Asia Pacific is one of the world's most diverse C&T markets with a wide range of preferences and budgets. Indonesia is dominated by multinationals and cottage industry brands, while consumers in the Philippines are opting for personal care in sachets and small packs. Japan's cosmetics market is slowly getting back on track, in contrast to Singapore, whose residents are feeling the pinch of economic gloom. In Australia, meanwhile, higher costs and reduced consumer demand are squeezing profits
The diverse markets of the Asia Pacific offer brands great opportunities, according to Mini Pant Zachariah, Julian Ryall, Barbara Bierach and Mark Rowe
If there is one word that sums up the personal care product markets of Asia, it is probably ‘diversity’. Perhaps nowhere else in the world is there such a rich mixture of consumer preferences and budgets, not to mention so many dynamic economies with huge growth rates. Set that against the vast populations in markets such as China, India and Indonesia and it is no surprise that Asia is the key market today for personal care product companies.
Parchute is the flagship hair oil brand for Marico – hair care is one of India’s strongest sectors
India of course is a critical part of any international group’s strategy. With a current growth rate of 13% per annum, India’s personal care product market is one of the fastest growing in the region. It was valued at $8.6bn in 2010 and is expected to reach $20.23bn by 2017, according to data from Gyan Research and Analytics released in May 2012.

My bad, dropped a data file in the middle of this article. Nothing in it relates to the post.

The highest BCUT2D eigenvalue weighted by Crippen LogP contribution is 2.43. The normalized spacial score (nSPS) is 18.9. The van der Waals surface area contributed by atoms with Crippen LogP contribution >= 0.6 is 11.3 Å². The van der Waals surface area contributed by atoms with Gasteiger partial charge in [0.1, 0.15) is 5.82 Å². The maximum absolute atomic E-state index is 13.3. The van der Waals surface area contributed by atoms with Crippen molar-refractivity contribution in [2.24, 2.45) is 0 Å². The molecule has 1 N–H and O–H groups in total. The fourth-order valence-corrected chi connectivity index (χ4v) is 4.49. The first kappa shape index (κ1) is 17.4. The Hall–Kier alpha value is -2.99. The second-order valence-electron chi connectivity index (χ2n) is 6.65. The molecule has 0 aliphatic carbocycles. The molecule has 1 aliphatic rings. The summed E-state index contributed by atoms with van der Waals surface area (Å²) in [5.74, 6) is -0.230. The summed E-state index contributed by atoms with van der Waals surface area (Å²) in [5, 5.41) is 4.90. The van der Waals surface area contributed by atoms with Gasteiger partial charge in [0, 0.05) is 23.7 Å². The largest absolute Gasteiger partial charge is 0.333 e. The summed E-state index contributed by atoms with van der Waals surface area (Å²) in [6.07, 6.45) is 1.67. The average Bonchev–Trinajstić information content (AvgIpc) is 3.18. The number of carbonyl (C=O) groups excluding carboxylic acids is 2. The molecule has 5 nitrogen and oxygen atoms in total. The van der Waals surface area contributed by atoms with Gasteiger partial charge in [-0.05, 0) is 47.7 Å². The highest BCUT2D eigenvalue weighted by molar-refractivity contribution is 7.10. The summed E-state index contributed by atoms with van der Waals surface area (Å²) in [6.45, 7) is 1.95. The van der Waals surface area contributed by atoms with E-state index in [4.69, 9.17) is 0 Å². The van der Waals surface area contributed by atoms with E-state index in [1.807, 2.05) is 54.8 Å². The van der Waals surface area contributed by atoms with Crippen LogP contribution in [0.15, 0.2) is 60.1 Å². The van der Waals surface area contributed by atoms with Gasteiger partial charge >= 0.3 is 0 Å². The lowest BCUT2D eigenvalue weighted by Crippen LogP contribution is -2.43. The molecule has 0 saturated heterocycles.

And this growth is not a flash in the pan. The Indian colour cosmetics and skin care markets recorded a growth rate of 20% in 2010 for instance, Confederation of Indian Industry (CII) figures show.
A key growth area in India is long lasting colour cosmetics targeting working females, which this year saw the launch of a range of new products from Lakmé, Oriflame and Avon. Several international brands, – MAC Cosmetics, L’Oréal, Chanel, Givenchy, Versace and The Body Shop – have entered an Indian market thus far dominated by mass market products from Hindustan Unilever and to a lesser extent by Procter & Gamble, as well as Indian owned ITC, Marico, Emami and others.
Indeed, with this market being far from mature there is room for local brands to grow. Prashant Pinge, a consultant at Mumbai based branding firm Media Panther, tells SPC: “It is time for Indian personal care product companies to invest in R&D for domestic and global expansion.”
Indian Home and Personal Care Industry Association (IHPCIA) founder director Dr B.R. Gaikwad says: “Irrespective of what happens to the economy, India’s personal care products market holds a bright future because of its young population, rising disposable income and awareness about personal care and hygiene, in urban as well as rural areas.”
Meanwhile the potential of India’s new but growing male grooming products market, estimated today at INR3bn ($55m) for hair care and INR4bn ($73m) for deodorants, is becoming clearer. It inspired India’s Marico, with its flagship hair oil brand Parachute, to acquire the personal care portfolio of Paras Pharmaceuticals, which includes brands such as Livon, Set Wet and Zatak from British consumer goods maker Reckitt Benckiser in early 2012.. . .
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